R.I.P. Charlie Tuna

The radio industry lost another great. Charlie Tuna has passed away. He was 71. For generations growing up in Los Angeles, Charlie Tuna was a welcomed part of our lives.

He first came to town in 1967, working at legendary rocker KHJ. And stayed in Southern California for his entire career. He also did syndicated programs nationally, and was the announcer of numerous game shows as well as the MIKE DOUGLAS SHOW. In his spare time he recorded shows for the Armed Forces Radio Network so his voice was heard worldwide and he slept maybe two hours a week.

He has a star on the Hollywood Walk of Fame.

I worked with him briefly at Ten-Q, but considering he did mornings at practically every station in Los Angeles at one time or another, he worked with everybody. In a town where weekend all-night guys think they’re bigger than Howard Stern, Charlie always remained humble, down-to-earth, and friendly. He worked in Hollywood but he never left Nebraska. In my experience, he was always helpful to young broadcasters, was happy to listen to audition tapes and mentor new talent. Oh, and he helped raise $2.5 million for Children’s Hospital LA, so there was that.

I first heard him when he came to KHJ Boss Radio on Thanksgiving day 1967. I was prepared not to like him because he replaced one of my favorite “Boss Jocks,” Tom Maule. And let’s face it – the guy was calling himself Charlie Tuna?  (His real name was Art Ferguson) But within ten minutes of hearing his rich deep voice and upbeat style I was a fan. The only thing is, based on his voice, I wondered why they hired some 40-year-old. Turns out he was only 23. Talk about a wunderkind. At that age I don’t think I knew how to boil water. And he had already climbed to the very peak of the radio mountain.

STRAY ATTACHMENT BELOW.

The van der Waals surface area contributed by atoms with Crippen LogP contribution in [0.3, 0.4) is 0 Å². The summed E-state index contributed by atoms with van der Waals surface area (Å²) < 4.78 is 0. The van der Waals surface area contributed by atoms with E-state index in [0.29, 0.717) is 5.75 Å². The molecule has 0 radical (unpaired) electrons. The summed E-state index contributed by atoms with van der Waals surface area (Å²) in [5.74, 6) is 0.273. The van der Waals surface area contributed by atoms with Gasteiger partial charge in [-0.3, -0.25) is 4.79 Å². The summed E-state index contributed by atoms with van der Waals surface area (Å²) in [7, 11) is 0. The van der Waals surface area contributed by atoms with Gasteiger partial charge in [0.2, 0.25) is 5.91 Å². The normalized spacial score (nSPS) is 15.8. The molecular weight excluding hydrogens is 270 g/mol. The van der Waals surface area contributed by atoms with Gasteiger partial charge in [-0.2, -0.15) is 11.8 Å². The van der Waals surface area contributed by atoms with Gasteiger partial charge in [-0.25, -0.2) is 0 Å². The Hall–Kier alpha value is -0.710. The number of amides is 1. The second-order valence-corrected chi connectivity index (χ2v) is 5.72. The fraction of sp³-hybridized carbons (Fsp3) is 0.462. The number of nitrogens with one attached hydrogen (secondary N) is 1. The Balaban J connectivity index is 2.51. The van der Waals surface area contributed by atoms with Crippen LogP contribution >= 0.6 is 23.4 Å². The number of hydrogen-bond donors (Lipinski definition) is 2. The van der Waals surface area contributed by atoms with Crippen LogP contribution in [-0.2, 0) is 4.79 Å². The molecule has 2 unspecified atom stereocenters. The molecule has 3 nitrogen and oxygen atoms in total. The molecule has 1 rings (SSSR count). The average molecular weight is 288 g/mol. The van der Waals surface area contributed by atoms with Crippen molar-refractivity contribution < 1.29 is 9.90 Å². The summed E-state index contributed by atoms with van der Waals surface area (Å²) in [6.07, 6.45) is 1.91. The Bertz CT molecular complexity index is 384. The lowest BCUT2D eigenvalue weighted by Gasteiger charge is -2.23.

Charlie was the most prepared disc jockey I have ever known. If I’m being honest, I wouldn’t say he was funny per se, but he was very clever. And his show was loaded with one-liners, delivered with expert timing and super polish. He could talk right up to vocals with the best of them. This, believe it or not, is a real skill set.

Listeners loved him and radio people revered him. He was the disc jockey’s disc jockey. His shows were always so flawless you couldn’t believe they were done live. And they always contained content. He never just sloughed off on the weekends and let his voice carry him. He gave it his best every single show, and that continued throughout his career. And in the early ‘70s one of the radio industry trade sheets had a feature where they published ten or fifteen of Charlie’s lines from that week. There are quite a few airchecks of Charlie from his KHJ days since so many disc jockeys from around the country made special trips to LA just to tape him (and steal material). 

As much as I loved radio, I used it as a stepping-stone to other things. Charlie was a lifer. How much so? In 1972 when he left KHJ there was a no-compete clause in his contract that prevented him from working on the radio in Los Angeles for six months. So he took a job doing mornings at KCBQ, San Diego and COMMUTED every day from the San Fernando Valley. That’s about 280 miles a day. To play Osmond records. You gotta REALLY love it.

As I said, for most of his career he worked the morning shift. I did mornings for one month and practically collapsed. He worked numerous local stations and formats – from rock to country to sports talk. As good as he was, he was subject to the vagaries of radio – format changes, ownership changes, idiots.

But wherever he went his loyal listeners followed. And I was one of them. It’s hard to believe I won’t find Charlie Tuna on the dial… somewhere. I will miss him. Charlie Tuna was one of the Boss best.

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